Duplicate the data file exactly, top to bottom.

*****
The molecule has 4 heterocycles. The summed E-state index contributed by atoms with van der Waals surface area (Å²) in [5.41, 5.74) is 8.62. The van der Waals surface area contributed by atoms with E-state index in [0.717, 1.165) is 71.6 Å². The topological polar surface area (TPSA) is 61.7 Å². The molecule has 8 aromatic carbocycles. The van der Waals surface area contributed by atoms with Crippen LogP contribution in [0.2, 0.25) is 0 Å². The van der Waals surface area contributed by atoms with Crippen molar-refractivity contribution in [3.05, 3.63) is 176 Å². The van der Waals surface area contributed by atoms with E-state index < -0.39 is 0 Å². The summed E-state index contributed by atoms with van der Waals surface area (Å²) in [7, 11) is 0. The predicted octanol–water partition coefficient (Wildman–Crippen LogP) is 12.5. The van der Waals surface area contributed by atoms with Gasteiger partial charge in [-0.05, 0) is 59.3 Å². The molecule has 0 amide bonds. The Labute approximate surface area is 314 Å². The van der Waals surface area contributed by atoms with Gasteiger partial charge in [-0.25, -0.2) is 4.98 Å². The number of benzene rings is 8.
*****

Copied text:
The molecule has 4 heterocycles. The summed E-state index contributed by atoms with van der Waals surface area (Å²) in [5.41, 5.74) is 8.62. The van der Waals surface area contributed by atoms with E-state index in [0.717, 1.165) is 71.6 Å². The topological polar surface area (TPSA) is 61.7 Å². The molecule has 8 aromatic carbocycles. The van der Waals surface area contributed by atoms with Crippen LogP contribution in [0.2, 0.25) is 0 Å². The van der Waals surface area contributed by atoms with Crippen molar-refractivity contribution in [3.05, 3.63) is 176 Å². The van der Waals surface area contributed by atoms with E-state index < -0.39 is 0 Å². The summed E-state index contributed by atoms with van der Waals surface area (Å²) in [7, 11) is 0. The predicted octanol–water partition coefficient (Wildman–Crippen LogP) is 12.5. The van der Waals surface area contributed by atoms with Gasteiger partial charge in [-0.05, 0) is 59.3 Å². The molecule has 0 amide bonds. The Labute approximate surface area is 314 Å². The van der Waals surface area contributed by atoms with Gasteiger partial charge in [-0.25, -0.2) is 4.98 Å². The number of benzene rings is 8.